>>> graphs = [DependencyGraph(entry) for entry in conll_data2.split('\n\n') if entry] >>> npp = ProbabilisticNonprojectiveParser() >>> npp.train(graphs, NaiveBayesDependencyScorer()) >>> parses = npp.parse(['Cathy', 'zag', 'hen', 'zwaaien', '.'], ['N', 'V', 'Pron', 'Adj', 'N', 'Punc']) >>> len(list(parses)) 1
- score(graph)[source]¶
Converts the graph into a feature-based representation of each edge, and then assigns a score to each based on the confidence of the classifier in assigning it to the positive label. Scores are returned in a multidimensional list.
- Parameters:
graph (DependencyGraph) – A dependency graph to score.
- Return type:
3 dimensional list
- Returns:
Edge scores for the graph parameter.
- train(graphs)[source]¶
Trains a
NaiveBayesClassifier
using the edges present in graphs list as positive examples, the edges not present as negative examples. Uses a feature vector of head-word, head-tag, child-word, and child-tag.- Parameters:
graphs (list(DependencyGraph)) – A list of dependency graphs to train the scorer.
- class nltk.parse.nonprojectivedependencyparser.NonprojectiveDependencyParser[source]¶
Bases:
object
A non-projective, rule-based, dependency parser. This parser will return the set of all possible non-projective parses based on the word-to-word relations defined in the parser’s dependency grammar, and will allow the branches of the parse tree to cross in order to capture a variety of linguistic phenomena that a projective parser will not.
- __init__(dependency_grammar)[source]¶
Creates a new
NonprojectiveDependencyParser
.- Parameters:
dependency_grammar (DependencyGrammar) – a grammar of word-to-word relations.
- parse(tokens)[source]¶
Parses the input tokens with respect to the parser’s grammar. Parsing is accomplished by representing the search-space of possible parses as a fully-connected directed graph. Arcs that would lead to ungrammatical parses are removed and a lattice is constructed of length n, where n is the number of input tokens, to represent all possible grammatical traversals. All possible paths through the lattice are then enumerated to produce the set of non-projective parses.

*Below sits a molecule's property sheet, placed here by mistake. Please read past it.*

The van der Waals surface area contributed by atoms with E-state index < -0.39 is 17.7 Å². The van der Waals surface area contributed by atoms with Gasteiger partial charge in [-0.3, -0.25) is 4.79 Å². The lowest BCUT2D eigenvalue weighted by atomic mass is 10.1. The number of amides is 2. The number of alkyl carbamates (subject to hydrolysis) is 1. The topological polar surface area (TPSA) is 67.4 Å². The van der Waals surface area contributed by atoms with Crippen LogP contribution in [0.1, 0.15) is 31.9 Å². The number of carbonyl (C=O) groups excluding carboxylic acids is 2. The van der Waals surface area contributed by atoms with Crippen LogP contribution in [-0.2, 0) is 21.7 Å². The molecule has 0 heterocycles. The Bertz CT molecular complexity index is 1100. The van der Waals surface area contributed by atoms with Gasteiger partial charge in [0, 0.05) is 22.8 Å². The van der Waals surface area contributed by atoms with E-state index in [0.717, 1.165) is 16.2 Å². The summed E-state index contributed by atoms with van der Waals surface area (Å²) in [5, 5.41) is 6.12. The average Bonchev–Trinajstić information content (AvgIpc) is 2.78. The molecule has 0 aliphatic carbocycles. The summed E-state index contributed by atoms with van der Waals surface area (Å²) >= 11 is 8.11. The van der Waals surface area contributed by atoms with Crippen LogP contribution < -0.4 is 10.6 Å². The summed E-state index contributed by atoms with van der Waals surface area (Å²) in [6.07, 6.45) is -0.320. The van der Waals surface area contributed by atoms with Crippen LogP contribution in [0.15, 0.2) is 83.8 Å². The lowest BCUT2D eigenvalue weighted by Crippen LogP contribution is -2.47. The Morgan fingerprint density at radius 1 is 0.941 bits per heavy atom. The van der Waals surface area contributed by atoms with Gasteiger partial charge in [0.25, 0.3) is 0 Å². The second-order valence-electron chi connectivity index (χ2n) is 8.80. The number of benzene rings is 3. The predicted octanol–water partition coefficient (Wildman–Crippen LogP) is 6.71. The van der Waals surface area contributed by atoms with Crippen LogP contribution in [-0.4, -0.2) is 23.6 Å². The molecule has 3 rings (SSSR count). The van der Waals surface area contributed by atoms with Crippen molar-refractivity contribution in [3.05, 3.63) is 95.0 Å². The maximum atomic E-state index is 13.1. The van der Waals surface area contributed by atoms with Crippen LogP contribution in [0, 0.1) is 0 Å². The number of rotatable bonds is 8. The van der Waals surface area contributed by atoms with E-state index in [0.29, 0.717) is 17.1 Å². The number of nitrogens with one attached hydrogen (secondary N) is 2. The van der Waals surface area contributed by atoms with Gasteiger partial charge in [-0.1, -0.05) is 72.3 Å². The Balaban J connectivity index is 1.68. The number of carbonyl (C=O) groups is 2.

param tokens: A list of tokens to parse. type tokens: list(str) return: An iterator of non-projective parses. rtype: iter(DependencyGraph)
- class nltk.parse.nonprojectivedependencyparser.ProbabilisticNonprojectiveParser[source]¶
Bases:
object
A probabilistic non-projective dependency parser.
Nonprojective dependencies allows for “crossing branches” in the parse tree which is necessary for representing particular linguistic phenomena, or even typical parses in some languages. This parser follows the MST parsing algorithm, outlined in McDonald(2005), which likens the search for the best non-projective parse to finding the maximum spanning tree in a weighted directed graph.
>>> class Scorer(DependencyScorerI): ... def train(self, graphs): ... pass ... ... def score(self, graph): ... return [ ... [[], [5], [1], [1]], ... [[], [], [11], [4]], ... [[], [10], [], [5]], ... [[], [8], [8], []], ... ]
>>> npp = ProbabilisticNonprojectiveParser() >>> npp.train([], Scorer())
>>> parses = npp.parse(['v1', 'v2', 'v3'], [None, None, None]) >>> len(list(parses)) 1
Rule based example
>>> from nltk.grammar import DependencyGrammar